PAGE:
After years of development work by Tungsten Graphics (now VMware) and the open-source community at large, the Gallium3D driver architecture is finally getting ready to really enter the spotlight of the normal Linux desktop user. With the recent Mesa 7.9 release, the open-source ATI developers switched their R300 driver (that supports up through R500 ASICs, the Radeon X1000 series) from the classic Mesa to their newer Gallium3D driver as the default choice. Vendors are now preparing to do the same as well within Fedora and other distributions, and it was just agreed upon this week Ubuntu 11.04 will use R300g. There will finally be a real, common hardware driver that is based upon Gallium3D and is used by mass amounts of people on a daily basis in a production environment.
Along with the benefits of being easier to develop and maintain a driver within the Gallium3D architecture than a classic Mesa DRI driver and being able to extend its features and capabilities in a somewhat generic manner by state trackers, it's also commonly said that Gallium3D drivers will be faster than the old Mesa drivers. We have looked at the R300 Gallium3D driver (R300g) performance a few times comparing it to classic Mesa, results showing R300g is still catching up to the proprietary AMD Catalyst driver, and that the rate of changes it was going through this summer was quite impressive. Where though is it performing now in post-Mesa-7.9? Here is a new round of tests comparing the classic Mesa and Gallium3D driver performance for R300 using the very latest kernel and Mesa code.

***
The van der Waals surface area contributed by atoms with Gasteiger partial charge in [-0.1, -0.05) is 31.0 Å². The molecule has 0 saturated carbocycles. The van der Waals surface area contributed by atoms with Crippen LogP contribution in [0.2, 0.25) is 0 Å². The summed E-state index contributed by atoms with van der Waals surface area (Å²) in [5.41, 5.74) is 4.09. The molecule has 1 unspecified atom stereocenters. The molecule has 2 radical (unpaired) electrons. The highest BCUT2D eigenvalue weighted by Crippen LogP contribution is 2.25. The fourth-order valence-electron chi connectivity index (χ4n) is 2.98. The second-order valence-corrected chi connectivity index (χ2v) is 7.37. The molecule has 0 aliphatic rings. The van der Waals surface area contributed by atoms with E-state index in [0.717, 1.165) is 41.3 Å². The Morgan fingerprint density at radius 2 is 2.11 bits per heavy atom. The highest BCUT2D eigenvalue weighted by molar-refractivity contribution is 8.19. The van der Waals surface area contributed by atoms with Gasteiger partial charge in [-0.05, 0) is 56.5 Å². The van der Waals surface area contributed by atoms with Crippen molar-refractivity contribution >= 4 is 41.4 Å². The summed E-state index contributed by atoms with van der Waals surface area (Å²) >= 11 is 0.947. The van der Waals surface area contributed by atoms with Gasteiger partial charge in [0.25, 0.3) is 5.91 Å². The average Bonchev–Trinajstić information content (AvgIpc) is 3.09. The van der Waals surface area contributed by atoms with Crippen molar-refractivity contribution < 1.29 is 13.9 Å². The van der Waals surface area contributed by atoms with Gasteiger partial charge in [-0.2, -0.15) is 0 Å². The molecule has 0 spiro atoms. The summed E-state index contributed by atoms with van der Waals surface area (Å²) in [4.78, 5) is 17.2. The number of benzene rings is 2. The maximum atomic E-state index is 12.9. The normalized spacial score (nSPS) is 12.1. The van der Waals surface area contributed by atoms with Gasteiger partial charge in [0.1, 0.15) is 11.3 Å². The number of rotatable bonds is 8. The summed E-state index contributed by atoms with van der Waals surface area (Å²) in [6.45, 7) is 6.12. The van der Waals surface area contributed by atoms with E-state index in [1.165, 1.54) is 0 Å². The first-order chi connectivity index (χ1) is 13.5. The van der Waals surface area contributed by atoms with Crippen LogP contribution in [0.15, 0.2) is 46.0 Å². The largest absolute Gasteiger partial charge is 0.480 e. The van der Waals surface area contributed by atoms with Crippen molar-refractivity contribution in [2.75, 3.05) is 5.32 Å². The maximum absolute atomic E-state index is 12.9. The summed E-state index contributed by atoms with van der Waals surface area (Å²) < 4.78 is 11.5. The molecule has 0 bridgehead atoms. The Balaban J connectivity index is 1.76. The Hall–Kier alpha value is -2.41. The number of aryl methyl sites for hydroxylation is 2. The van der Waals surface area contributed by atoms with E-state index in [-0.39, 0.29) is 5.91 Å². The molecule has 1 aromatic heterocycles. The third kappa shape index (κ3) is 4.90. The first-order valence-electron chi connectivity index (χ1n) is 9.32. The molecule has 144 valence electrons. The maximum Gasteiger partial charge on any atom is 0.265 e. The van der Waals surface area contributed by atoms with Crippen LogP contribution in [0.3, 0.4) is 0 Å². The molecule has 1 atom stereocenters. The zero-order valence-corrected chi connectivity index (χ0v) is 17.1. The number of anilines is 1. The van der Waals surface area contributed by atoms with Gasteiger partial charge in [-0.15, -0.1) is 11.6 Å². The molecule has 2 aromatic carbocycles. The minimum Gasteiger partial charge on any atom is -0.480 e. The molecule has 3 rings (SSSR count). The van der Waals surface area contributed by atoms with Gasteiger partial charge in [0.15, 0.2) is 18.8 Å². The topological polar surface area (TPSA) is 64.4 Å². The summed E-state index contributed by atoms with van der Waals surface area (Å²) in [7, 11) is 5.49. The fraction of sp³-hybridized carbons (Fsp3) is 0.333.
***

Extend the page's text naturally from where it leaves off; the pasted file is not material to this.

The latest Mesa / Gallium3D code was pulled on the morning of 2010-10-27. This code was from master where Mesa is currently at Mesa 7.10-devel and the Gallium version is still 0.4 with a reported OpenGL 2.1 version support. The Linux 2.6.37 kernel was also pulled on 27 October, which includes the big 2.6.37 DRM pull request. For these new tests, a Lenovo ThinkPad T60 notebook was used with an ATI Radeon Mobility X1400 128MB (RV515) graphics processor. Other hardware specifications on the ThinkPad included an Intel Core Duo T2400, 1GB of system memory, and an 80GB Hitachi HTS541080G9SA00 HDD. Besides running the latest Mesa and Linux kernel development versions, the rest of this OS installation was Ubuntu 10.10 with GNOME 2.32.0, X.Org Server 1.9.0, xf86-video-ati 6.13.1, GCC 4.4.5, and the EXT4 file-system. Compiz was left enabled during testing.
The tests ran this time around included OpenArena, World of Padman, Smokin Guns, Urban Terror, Warsow, and Nexuiz, since they are at least capable of running with the open-source Linux GPU drivers. This testing was done via the Phoronix Test Suite. This testing today is just centered on the R300 Gallium3D driver, but in recent months, there has also been a plethora of work going into the R600 Gallium3D driver that supports the Radeon HD 2000 series through the Radeon HD 5000 "Evergreen" series. The R600 Gallium3D driver could also go on to supporting the brand new AMD Radeon HD 6000 series. In another article soon, we will be looking at the R600g driver.